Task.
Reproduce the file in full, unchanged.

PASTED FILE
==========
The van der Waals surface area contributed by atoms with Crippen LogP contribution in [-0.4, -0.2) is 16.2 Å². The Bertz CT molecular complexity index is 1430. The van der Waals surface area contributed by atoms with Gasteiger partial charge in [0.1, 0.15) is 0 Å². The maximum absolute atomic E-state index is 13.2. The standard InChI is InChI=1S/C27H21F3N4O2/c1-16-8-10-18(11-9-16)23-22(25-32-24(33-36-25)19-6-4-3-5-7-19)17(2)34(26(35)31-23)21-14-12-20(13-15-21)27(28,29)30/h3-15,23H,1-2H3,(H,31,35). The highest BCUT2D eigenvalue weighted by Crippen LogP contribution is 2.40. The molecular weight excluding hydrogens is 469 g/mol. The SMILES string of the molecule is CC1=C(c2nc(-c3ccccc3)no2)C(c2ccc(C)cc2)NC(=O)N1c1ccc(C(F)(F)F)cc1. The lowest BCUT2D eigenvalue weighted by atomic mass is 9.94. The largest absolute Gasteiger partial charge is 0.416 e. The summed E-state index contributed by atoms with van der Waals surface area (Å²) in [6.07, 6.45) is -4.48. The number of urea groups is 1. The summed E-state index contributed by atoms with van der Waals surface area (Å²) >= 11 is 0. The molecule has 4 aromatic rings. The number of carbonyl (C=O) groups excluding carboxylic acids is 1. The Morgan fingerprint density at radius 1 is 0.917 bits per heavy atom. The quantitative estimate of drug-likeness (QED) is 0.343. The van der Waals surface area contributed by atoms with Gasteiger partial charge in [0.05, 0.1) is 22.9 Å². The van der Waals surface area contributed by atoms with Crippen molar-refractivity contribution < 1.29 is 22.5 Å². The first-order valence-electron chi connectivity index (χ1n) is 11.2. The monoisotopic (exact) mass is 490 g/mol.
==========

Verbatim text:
The van der Waals surface area contributed by atoms with Crippen LogP contribution in [-0.4, -0.2) is 16.2 Å². The Bertz CT molecular complexity index is 1430. The van der Waals surface area contributed by atoms with Gasteiger partial charge in [0.1, 0.15) is 0 Å². The maximum absolute atomic E-state index is 13.2. The standard InChI is InChI=1S/C27H21F3N4O2/c1-16-8-10-18(11-9-16)23-22(25-32-24(33-36-25)19-6-4-3-5-7-19)17(2)34(26(35)31-23)21-14-12-20(13-15-21)27(28,29)30/h3-15,23H,1-2H3,(H,31,35). The highest BCUT2D eigenvalue weighted by Crippen LogP contribution is 2.40. The molecular weight excluding hydrogens is 469 g/mol. The SMILES string of the molecule is CC1=C(c2nc(-c3ccccc3)no2)C(c2ccc(C)cc2)NC(=O)N1c1ccc(C(F)(F)F)cc1. The lowest BCUT2D eigenvalue weighted by atomic mass is 9.94. The largest absolute Gasteiger partial charge is 0.416 e. The summed E-state index contributed by atoms with van der Waals surface area (Å²) in [6.07, 6.45) is -4.48. The number of urea groups is 1. The summed E-state index contributed by atoms with van der Waals surface area (Å²) >= 11 is 0. The molecule has 4 aromatic rings. The number of carbonyl (C=O) groups excluding carboxylic acids is 1. The Morgan fingerprint density at radius 1 is 0.917 bits per heavy atom. The quantitative estimate of drug-likeness (QED) is 0.343. The van der Waals surface area contributed by atoms with Gasteiger partial charge in [0.05, 0.1) is 22.9 Å². The van der Waals surface area contributed by atoms with Crippen molar-refractivity contribution < 1.29 is 22.5 Å². The first-order valence-electron chi connectivity index (χ1n) is 11.2. The monoisotopic (exact) mass is 490 g/mol.